Truthfully, Episode I isn't the horrifying betrayal that countless Internet commentators proclaimed at the time. Nor is it a gem waiting for rediscovery after the years of vitriol have finally died down. But in this new 3D version, long after the initial hype and horror have subsided, you can see The Phantom Menace more clearly — flaws and all.
Jar Jar Binks, one of the greatest points of contention between the movie's lovers and haters, now seems even more of an enigma, given how integral he is to this film's plot and how minimized he becomes as the prequel trilogy progresses. Now that we've had 13 years to process him, he no longer seems like an all-encompassing affront against decency; he comes off merely as a genial klutz limited by the screenwriter's vocabulary.
The Nemoidian trade federation, however, still sound like anti-Asian caricatures from WWII propaganda films, and time hasn't lessened that impact. This may not have been a conscious decision, but it's certainly one that could have been addressed in the post-production process. Similarly, Jake Lloyd as the child Anakin Skywalker doesn't work. There's no doubt this performance was exactly what series overmind/writer/director George Lucas wanted, and the boy has a few very effective moments, so the blame lies with Lucas and not with Lloyd.
But the biggest stumbling block for anyone who reveres Episodes IV-VI is the midichlorians. The message of the original trilogy is that through discipline and training, anyone can become a Jedi knight and keep peace in the galaxy. Now it turns out that one's Jedi proficiency is really decided by ... a hyper-intelligent genetic marker? This is the insurmountable obstacle for countless moviegoers who felt, and may still feel, that the prequels were a big door being slammed in their face that said, "Not for you."
The message of the prequels, for a viewer just coming into them, is that whether you're clumsy, annoying or a fuck-up, dumb luck can take you far. Far enough to become ensnared in a galaxy-spanning conspiracy. So Episode I is useful, then, for teaching youth about taxes and political process (as well as "long game" plots). The prequels aim for the complexity of one of Frank Herbert's Dune novels, getting into the roots of social change from an omniscient perspective that sees a picture bigger than humanity can perceive. But in that comparison, Lucas comes up short.
The 3D conversion is a quality one, with some nice moments of depth and foreground/background contrast. But it highlights the main visual limitation of Episode I, one that is only really apparent now: This was shot on film by a man who'd already lost interest in celluloid — and it shows. The texture of 35mm film seems a hindrance, and there's very little visual dynamic. As soon as the Star Wars series switched over to HD photography with 2002's Attack of the Clones, things got infinitely more visually interesting. The proceedings are still massive computer animations with live-action footage blended in, but there's so much more going on in terms of light, color and texture following this particular film.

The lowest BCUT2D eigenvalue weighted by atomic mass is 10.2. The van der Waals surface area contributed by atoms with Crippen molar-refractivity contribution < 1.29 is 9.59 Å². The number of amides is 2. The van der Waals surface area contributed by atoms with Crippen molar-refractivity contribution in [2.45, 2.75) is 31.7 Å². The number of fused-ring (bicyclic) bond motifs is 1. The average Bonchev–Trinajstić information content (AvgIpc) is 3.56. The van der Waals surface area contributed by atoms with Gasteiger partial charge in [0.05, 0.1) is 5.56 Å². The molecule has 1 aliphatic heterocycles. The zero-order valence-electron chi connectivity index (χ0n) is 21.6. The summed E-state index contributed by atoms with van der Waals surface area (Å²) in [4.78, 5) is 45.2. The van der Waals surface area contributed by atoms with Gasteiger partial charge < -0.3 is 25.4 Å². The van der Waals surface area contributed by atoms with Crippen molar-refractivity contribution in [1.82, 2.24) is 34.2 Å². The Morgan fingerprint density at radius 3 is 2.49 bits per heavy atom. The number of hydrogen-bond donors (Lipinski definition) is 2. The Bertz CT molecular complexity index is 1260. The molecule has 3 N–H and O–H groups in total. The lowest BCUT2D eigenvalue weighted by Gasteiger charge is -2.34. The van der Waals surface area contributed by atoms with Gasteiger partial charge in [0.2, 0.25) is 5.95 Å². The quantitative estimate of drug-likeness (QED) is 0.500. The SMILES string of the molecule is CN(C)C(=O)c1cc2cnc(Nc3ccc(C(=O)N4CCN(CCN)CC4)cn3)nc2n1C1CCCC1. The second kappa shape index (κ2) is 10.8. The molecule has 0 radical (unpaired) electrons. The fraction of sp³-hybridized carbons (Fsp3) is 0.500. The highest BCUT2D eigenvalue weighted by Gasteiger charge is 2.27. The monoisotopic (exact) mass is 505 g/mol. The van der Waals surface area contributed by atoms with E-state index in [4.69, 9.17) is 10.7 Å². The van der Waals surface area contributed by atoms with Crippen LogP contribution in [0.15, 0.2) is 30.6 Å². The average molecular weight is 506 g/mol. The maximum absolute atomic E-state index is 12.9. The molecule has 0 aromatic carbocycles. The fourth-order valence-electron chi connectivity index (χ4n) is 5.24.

The most promising aspect of the stereoscopic conversion for The Phantom Menace is how well it will serve the setpieces in future films from the series (specifically, everything on Planet Kamino, the opening shots of Episodes III and IV, the big space battle in VI, the amazing cinematography of dream team Peter Suschitzky and Chris Menges for Episode V). Then again, there's that CG Jabba The Hutt. It's a mildly expressive beast, but it has nothing on the puppet 16 years its senior. Lucasfilm has been an innovator in many media for more than three decades now, but in conquering the realm of the digital, it seems the one trick that eludes its army of incredible programmers, scientists, technicians and artists is giving the digital the same heft as the real.
Case in point: The one aspect of The Phantom Menace that gleefully steps out and takes its bow of rightful awesomeness — besides Natalie Portman's and Keira Knightley's dragnificent outfits — is Ian McDiarmid as Senator/Chancellor Palpatine. This is a case of an actor taking chickenshit dialogue and turning it into chicken salad, running things on a cosmic scale and shifting the entire focus of what Star Wars means. If the prequel trilogy's insistence on closing off the possibilities of the universe is a frustration for longtime viewers and fans — what with familiar robots popping up in unlikely contexts and cult favorite bounty hunters now having hundreds of thousand of genetic relatives in each subsequent film — then McDiarmid lets you know that his Palpatine is the real main character of the Star Wars universe, the engine that keeps the whole thing running.
So there's your short-term evaluation. If you don't already love The Phantom Menace, this is not a reinvention or recontextualization of the material that demands your presence. On the other hand, there is something to be said for walking into a theater and seeing bunches of children dressed in Jawa robes. That's a moment that endures.